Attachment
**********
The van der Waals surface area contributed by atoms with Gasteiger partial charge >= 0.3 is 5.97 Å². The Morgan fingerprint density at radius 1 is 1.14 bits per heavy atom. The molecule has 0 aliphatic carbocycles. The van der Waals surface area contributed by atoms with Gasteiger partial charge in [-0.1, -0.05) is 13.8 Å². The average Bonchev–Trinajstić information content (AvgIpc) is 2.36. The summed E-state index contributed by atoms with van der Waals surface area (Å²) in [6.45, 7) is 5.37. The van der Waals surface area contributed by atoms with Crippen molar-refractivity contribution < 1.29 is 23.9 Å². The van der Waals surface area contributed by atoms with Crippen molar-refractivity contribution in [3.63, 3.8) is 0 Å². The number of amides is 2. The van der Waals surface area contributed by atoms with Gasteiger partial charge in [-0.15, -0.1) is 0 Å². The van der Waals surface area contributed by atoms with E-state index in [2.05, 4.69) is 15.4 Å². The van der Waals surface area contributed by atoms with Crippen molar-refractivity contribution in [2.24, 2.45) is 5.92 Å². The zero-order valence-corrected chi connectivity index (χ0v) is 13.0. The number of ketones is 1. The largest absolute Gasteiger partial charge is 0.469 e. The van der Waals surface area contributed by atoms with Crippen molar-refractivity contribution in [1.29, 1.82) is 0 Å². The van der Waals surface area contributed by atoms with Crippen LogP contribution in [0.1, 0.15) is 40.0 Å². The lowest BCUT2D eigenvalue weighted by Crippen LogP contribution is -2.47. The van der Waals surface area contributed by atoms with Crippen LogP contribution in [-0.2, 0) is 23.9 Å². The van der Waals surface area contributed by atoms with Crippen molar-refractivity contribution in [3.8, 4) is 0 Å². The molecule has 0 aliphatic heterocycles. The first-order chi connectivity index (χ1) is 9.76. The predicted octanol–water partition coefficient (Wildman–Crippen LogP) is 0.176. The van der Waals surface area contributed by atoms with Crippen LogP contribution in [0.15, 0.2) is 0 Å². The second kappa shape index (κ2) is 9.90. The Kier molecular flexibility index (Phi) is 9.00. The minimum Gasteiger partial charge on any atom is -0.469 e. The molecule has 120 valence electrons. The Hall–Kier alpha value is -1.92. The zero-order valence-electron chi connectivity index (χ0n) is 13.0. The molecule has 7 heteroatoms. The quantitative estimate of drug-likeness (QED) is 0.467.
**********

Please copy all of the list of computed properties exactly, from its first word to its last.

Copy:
The van der Waals surface area contributed by atoms with Gasteiger partial charge >= 0.3 is 5.97 Å². The Morgan fingerprint density at radius 1 is 1.14 bits per heavy atom. The molecule has 0 aliphatic carbocycles. The van der Waals surface area contributed by atoms with Gasteiger partial charge in [-0.1, -0.05) is 13.8 Å². The average Bonchev–Trinajstić information content (AvgIpc) is 2.36. The summed E-state index contributed by atoms with van der Waals surface area (Å²) in [6.45, 7) is 5.37. The van der Waals surface area contributed by atoms with Crippen molar-refractivity contribution < 1.29 is 23.9 Å². The van der Waals surface area contributed by atoms with Crippen molar-refractivity contribution in [3.63, 3.8) is 0 Å². The number of amides is 2. The van der Waals surface area contributed by atoms with Gasteiger partial charge in [-0.15, -0.1) is 0 Å². The van der Waals surface area contributed by atoms with E-state index in [2.05, 4.69) is 15.4 Å². The van der Waals surface area contributed by atoms with Crippen molar-refractivity contribution in [2.24, 2.45) is 5.92 Å². The zero-order valence-corrected chi connectivity index (χ0v) is 13.0. The number of ketones is 1. The largest absolute Gasteiger partial charge is 0.469 e. The van der Waals surface area contributed by atoms with Crippen molar-refractivity contribution in [1.29, 1.82) is 0 Å². The van der Waals surface area contributed by atoms with Crippen LogP contribution in [0.1, 0.15) is 40.0 Å². The lowest BCUT2D eigenvalue weighted by Crippen LogP contribution is -2.47. The van der Waals surface area contributed by atoms with Crippen LogP contribution in [-0.2, 0) is 23.9 Å². The van der Waals surface area contributed by atoms with Crippen molar-refractivity contribution in [3.8, 4) is 0 Å². The molecule has 0 aliphatic heterocycles. The first-order chi connectivity index (χ1) is 9.76. The predicted octanol–water partition coefficient (Wildman–Crippen LogP) is 0.176. The van der Waals surface area contributed by atoms with Crippen LogP contribution in [0.15, 0.2) is 0 Å². The second kappa shape index (κ2) is 9.90. The Kier molecular flexibility index (Phi) is 9.00. The minimum Gasteiger partial charge on any atom is -0.469 e. The molecule has 120 valence electrons. The Hall–Kier alpha value is -1.92. The zero-order valence-electron chi connectivity index (χ0n) is 13.0. The molecule has 7 heteroatoms. The quantitative estimate of drug-likeness (QED) is 0.467.